Possible Complications of Kyphoplasty

Possible Complications of Kyphoplasty

Kyphoplasty is a minimally invasive spinal procedure in cases where vertebral bodies have lost height due to a compression fracture. This procedure along with vertebroplasty is done to control compression fracture-related pain. In both cases, an injection of acrylic cement is placed in the bone, but kyphoplasty uses a balloon to blow up space in an attempt to restore some or all of the height lost.  Fluoroscopy, a small camera, is inserted a picture is projected on a screen to guide the doctor during the procedure. The treatment is considered controversial within the medical community.

The treatment objectives include:

  • improved function
  • decreased pain
  • restored the anatomy
  • reducing and stabilizing the compression fracture
  • increased vertebral height
  • decreased spinal deformity


Kyphoplasty is done when patients with recent compression fractures that are due to osteoporosis, angiomas, myelomas, metastasis (to name a few), and pain response to conservative treatment was poor. Best results are achieved when treatment is done within 3 months (or less) of the vertebral collapse.

These procedures are commonly used in patients who have been unsuccessfully with standard osteoporosis treatments

A leak of cement can result in the compression of the spinal cord. This can cause severe pain, tingling, weakness, and even paralysis when it leaks into surrounding tissues or structures. Any leakage of cement can cause severe neurological or pulmonary complications. However, in most cases pain relief is immediate and the risk of complications is low. General minor side-effects soreness and redness around the surgical site.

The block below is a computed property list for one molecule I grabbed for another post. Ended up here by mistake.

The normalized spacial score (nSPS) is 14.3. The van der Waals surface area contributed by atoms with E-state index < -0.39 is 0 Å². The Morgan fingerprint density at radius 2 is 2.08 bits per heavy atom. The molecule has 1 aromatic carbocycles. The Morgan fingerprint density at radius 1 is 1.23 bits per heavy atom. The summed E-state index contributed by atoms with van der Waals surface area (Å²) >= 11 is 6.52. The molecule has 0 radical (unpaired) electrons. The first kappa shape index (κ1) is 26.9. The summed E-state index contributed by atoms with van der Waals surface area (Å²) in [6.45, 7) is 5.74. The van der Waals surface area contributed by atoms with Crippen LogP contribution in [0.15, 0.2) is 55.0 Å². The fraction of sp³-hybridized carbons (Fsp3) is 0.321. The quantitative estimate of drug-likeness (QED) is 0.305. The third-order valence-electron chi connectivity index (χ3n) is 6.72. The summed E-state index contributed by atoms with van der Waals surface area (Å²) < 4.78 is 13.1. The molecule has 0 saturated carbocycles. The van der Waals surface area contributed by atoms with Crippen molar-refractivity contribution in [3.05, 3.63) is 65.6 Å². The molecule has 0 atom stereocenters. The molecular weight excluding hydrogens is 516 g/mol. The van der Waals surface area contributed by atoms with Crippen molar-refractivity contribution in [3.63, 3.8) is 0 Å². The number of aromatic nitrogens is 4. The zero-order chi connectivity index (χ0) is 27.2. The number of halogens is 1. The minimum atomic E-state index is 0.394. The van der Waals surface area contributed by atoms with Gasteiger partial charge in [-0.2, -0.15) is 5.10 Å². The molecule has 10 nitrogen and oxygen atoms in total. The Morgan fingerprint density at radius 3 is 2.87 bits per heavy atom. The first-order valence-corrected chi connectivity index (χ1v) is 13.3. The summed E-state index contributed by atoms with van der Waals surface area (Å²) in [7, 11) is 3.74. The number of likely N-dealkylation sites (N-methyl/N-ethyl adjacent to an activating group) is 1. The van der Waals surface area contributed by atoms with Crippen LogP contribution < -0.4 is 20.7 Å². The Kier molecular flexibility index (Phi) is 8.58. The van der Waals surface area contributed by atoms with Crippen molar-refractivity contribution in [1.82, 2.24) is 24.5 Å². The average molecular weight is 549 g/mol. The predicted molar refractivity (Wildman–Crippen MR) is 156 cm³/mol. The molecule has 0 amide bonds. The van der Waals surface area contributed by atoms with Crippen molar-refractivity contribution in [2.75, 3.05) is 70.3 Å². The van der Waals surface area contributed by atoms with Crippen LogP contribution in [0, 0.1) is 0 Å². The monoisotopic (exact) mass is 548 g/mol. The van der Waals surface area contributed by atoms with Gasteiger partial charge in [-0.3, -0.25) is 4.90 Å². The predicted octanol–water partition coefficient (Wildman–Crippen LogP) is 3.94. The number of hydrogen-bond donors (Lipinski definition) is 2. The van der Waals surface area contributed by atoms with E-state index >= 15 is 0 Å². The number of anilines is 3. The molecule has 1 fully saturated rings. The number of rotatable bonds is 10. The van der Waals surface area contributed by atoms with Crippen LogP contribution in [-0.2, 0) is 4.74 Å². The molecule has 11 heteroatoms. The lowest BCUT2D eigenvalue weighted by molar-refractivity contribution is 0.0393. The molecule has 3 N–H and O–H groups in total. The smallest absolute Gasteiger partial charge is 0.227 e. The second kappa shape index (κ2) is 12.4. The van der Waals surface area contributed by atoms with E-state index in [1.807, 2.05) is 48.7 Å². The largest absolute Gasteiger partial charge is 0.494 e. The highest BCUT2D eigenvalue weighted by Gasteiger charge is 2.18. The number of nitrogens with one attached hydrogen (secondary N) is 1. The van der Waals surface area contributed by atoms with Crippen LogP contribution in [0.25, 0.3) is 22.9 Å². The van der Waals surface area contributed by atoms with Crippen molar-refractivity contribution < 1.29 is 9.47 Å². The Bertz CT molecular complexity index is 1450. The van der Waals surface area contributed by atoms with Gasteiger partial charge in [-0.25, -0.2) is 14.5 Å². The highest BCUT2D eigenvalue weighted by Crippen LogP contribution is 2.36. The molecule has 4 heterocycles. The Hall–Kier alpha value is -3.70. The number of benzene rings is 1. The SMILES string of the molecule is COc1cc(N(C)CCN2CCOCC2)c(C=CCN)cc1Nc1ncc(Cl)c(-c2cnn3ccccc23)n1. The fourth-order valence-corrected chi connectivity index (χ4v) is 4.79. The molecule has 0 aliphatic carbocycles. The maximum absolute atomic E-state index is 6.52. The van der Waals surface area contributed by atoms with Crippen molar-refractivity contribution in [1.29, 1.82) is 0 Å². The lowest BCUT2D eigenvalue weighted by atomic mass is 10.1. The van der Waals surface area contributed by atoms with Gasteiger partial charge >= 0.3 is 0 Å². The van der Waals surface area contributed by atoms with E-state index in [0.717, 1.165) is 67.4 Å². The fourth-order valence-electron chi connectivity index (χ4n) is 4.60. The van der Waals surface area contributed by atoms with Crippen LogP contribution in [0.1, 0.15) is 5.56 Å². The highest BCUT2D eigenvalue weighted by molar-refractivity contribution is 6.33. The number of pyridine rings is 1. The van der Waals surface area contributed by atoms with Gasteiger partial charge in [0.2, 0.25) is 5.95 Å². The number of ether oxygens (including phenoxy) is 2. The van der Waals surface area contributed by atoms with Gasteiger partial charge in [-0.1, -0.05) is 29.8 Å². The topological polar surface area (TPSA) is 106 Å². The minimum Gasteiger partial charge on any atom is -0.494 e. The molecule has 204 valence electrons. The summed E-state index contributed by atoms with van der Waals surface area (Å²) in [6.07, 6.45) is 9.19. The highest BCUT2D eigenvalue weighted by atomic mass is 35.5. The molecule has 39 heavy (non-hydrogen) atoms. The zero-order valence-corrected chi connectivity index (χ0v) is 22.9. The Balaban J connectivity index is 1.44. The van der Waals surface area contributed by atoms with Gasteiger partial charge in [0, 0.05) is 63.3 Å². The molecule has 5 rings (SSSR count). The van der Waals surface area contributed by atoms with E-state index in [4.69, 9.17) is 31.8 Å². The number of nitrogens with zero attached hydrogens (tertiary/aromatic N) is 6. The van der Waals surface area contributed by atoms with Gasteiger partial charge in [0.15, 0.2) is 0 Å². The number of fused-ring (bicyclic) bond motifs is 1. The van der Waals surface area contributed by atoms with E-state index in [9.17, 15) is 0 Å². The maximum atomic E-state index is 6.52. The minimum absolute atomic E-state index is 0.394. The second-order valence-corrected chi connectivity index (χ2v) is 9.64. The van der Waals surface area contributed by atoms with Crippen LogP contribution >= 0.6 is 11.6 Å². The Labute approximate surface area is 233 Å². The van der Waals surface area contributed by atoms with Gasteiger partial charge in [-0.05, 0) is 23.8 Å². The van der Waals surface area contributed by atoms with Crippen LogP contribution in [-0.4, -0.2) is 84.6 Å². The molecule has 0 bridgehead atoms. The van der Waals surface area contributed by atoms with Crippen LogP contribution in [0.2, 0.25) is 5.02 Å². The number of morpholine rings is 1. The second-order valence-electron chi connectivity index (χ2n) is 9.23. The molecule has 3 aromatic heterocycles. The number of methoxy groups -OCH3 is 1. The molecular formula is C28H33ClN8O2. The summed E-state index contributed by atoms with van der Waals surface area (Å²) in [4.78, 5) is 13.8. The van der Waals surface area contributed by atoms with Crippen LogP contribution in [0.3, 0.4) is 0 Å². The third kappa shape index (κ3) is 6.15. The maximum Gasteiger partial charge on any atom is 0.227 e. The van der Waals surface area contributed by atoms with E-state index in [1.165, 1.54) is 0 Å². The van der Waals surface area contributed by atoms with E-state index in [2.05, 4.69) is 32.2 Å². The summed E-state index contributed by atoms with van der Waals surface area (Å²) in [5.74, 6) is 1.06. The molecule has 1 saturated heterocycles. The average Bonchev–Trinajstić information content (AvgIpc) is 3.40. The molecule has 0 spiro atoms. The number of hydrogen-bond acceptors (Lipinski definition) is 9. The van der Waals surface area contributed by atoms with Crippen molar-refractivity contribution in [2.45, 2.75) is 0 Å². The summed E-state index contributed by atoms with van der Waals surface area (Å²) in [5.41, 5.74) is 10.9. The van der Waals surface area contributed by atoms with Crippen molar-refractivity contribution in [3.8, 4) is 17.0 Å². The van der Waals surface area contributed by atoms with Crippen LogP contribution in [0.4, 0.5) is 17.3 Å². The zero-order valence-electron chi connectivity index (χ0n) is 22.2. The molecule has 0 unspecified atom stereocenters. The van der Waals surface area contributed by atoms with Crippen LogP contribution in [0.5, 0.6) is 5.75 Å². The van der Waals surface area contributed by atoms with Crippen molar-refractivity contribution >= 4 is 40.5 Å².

Some associated risks include leaking of acrylic cement to the outside of the vertebral body. Severe complications are rare and include:

  • infection
  • bleeding
  • numbness and tingling
  • headache
  • paralysis due to misplacement of the needle or cement
  • new compression fractures
  • pulmonary embolism
  • spinal cord injury
  • radiculopathy
  • Cerebrospinal fluid leakage
  • transient adult respiratory distress syndrome

The procedure is used to fill holes in the spinal column left from osteoporosis, a bone-thinning disease that greatly increases the risk of bone fractures. Kyphoplasty and vertebroplasty are similar but in the later, a surgical instrument (instead of a balloon) is used to expand the vertebra before injecting the cement a newly made space. These procedures are commonly used in patients who have been unsuccessful with standard osteoporosis treatments.

Osteoporosis is a degenerative bone disease that causes bones to become brittle leads to frequent fractures and other complications.

Traditional treatments of osteoporosis include:

  • Calcium and vitamin D supplements
  • HRP (hormone replacement)
  • drugs like Evista, Fosamax, Miacalcin, or Actonel
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